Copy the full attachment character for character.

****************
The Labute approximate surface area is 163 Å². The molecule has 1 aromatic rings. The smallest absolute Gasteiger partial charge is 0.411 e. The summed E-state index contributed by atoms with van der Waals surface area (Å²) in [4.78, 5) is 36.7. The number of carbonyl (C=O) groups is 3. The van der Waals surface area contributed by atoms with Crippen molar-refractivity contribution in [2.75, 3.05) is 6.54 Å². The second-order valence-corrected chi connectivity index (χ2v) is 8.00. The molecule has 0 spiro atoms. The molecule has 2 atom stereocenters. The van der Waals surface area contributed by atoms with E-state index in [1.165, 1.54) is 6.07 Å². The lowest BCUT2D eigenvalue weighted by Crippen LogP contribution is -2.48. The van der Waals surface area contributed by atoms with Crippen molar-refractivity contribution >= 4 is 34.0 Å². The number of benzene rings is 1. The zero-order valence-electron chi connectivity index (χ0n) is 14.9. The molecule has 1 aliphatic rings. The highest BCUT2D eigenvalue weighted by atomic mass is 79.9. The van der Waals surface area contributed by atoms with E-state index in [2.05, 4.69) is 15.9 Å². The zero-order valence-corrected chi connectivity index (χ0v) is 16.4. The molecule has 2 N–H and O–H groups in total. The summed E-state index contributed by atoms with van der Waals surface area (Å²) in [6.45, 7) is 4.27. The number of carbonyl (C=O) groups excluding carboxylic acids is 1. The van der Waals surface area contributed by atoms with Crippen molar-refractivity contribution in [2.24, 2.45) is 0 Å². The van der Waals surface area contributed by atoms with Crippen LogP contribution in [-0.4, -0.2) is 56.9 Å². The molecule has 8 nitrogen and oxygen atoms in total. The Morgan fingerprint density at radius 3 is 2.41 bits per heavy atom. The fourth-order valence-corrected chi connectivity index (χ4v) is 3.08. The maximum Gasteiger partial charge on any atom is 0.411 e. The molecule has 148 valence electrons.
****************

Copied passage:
The Labute approximate surface area is 163 Å². The molecule has 1 aromatic rings. The smallest absolute Gasteiger partial charge is 0.411 e. The summed E-state index contributed by atoms with van der Waals surface area (Å²) in [4.78, 5) is 36.7. The number of carbonyl (C=O) groups is 3. The van der Waals surface area contributed by atoms with Crippen molar-refractivity contribution in [2.75, 3.05) is 6.54 Å². The second-order valence-corrected chi connectivity index (χ2v) is 8.00. The molecule has 0 spiro atoms. The molecule has 2 atom stereocenters. The van der Waals surface area contributed by atoms with E-state index in [1.165, 1.54) is 6.07 Å². The lowest BCUT2D eigenvalue weighted by Crippen LogP contribution is -2.48. The van der Waals surface area contributed by atoms with Crippen molar-refractivity contribution >= 4 is 34.0 Å². The number of benzene rings is 1. The zero-order valence-electron chi connectivity index (χ0n) is 14.9. The molecule has 1 aliphatic rings. The highest BCUT2D eigenvalue weighted by atomic mass is 79.9. The van der Waals surface area contributed by atoms with E-state index in [2.05, 4.69) is 15.9 Å². The zero-order valence-corrected chi connectivity index (χ0v) is 16.4. The molecule has 2 N–H and O–H groups in total. The summed E-state index contributed by atoms with van der Waals surface area (Å²) in [6.45, 7) is 4.27. The number of carbonyl (C=O) groups excluding carboxylic acids is 1. The van der Waals surface area contributed by atoms with Crippen molar-refractivity contribution in [2.24, 2.45) is 0 Å². The van der Waals surface area contributed by atoms with Crippen LogP contribution in [-0.4, -0.2) is 56.9 Å². The molecule has 8 nitrogen and oxygen atoms in total. The Morgan fingerprint density at radius 3 is 2.41 bits per heavy atom. The fourth-order valence-corrected chi connectivity index (χ4v) is 3.08. The maximum Gasteiger partial charge on any atom is 0.411 e. The molecule has 148 valence electrons.